He's been nominated for a Grammy, but finding his place in the ever-shifting pop world has been incredibly difficult. "That's the hardest thing about being somebody that's been in the business now since 'Idol' seven years ago, which is where it all started. You're a known entity—that's a good thing. You have a built in fanbase. But sometimes changing people's minds, or bringing them something that's a new phase in your career, is a hard sell. Whereas people love discovery. If they love a new song: 'I don't know who the artist is, but the song is sick.' I don't know how much people are paying attention to talent these days—I think it's about vibe."


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WATCH | Adam Lambert & Queen dedicate new song "Two Fux" to Freddie Mercury

MUSIC | Lambert and the iconic rock group pay homage in the best way possible.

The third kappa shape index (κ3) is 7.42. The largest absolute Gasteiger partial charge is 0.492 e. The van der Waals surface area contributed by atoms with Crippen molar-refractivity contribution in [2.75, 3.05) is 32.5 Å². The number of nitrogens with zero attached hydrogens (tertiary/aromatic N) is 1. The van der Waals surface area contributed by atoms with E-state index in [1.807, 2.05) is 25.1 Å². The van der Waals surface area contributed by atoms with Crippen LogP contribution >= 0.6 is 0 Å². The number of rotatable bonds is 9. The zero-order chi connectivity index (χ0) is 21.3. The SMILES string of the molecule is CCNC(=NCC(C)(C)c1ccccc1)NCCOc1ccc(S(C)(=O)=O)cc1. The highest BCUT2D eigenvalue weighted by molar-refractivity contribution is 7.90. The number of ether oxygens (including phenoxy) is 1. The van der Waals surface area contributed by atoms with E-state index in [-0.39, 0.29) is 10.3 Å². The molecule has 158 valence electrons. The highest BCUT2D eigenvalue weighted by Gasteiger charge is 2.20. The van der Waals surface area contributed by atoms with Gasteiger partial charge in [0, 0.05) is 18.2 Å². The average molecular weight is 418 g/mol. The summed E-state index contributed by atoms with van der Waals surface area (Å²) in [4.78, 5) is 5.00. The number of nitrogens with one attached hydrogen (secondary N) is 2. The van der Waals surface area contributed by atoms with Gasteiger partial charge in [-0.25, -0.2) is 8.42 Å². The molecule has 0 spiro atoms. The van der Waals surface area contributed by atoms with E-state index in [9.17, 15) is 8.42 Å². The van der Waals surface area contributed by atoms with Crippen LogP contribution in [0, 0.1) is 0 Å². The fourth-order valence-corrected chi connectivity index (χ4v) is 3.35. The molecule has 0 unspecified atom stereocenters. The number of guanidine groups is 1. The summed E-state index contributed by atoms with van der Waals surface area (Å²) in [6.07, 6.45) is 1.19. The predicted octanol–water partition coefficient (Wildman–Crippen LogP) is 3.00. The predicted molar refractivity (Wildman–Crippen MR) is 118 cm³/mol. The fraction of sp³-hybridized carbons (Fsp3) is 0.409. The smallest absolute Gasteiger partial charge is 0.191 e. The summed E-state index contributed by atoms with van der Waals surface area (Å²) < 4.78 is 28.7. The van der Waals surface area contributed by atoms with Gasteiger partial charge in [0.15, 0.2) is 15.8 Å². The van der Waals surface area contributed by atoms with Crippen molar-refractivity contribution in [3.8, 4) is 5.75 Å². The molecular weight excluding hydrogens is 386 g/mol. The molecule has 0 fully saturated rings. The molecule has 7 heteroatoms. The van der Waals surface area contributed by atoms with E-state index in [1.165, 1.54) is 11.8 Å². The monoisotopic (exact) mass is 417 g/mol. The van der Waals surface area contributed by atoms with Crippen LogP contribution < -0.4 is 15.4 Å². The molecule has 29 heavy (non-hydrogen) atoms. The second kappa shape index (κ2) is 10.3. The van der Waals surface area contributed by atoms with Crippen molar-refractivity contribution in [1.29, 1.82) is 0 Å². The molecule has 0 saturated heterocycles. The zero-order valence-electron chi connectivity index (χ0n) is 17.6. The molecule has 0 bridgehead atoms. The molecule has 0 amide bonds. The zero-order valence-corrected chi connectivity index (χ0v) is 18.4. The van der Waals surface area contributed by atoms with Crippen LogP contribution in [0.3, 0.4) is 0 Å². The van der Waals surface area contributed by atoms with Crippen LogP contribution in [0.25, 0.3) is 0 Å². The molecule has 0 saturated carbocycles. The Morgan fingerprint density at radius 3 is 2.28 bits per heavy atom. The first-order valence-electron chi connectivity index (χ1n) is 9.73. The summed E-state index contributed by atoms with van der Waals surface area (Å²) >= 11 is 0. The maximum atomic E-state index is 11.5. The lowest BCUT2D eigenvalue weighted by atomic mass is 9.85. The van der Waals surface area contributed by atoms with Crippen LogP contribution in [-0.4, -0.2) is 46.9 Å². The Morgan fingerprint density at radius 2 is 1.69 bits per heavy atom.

The new song harkens to classic Queen, and Lambert has never sounded so good.

Glamberts have been along for a ride of their lives: beginning with Adam Lambert's 2009 debut LP For Your Entertainment followed with the sharp, bombastic Trespassing (2012) and later, 2015's criminally-underrated The Original High. The past several years, he has stepped into Freddie Mercury's shoes quite magnificently as frontman of Queen on a global tour, which continues tonight (June 23) in Phoenix. Ahead of that show, however, the group stopped by Jimmy Kimmel Live, and they premiered a brand new track, the brazen and sweeping "TwoFux," in true Queen fashion. "No one gets me like myself. I've been this way since I was 12," Lambert wails.

"This song is dedicated to Freddie himself," Lambert declared over rowdy cheers, as the thick drums and blustering guitars swirled into view. With Brian May on guitar and Roger Taylor on drums, the performance was polished but reckless, soaring but intimate, passionate and fearsome. Check it out below: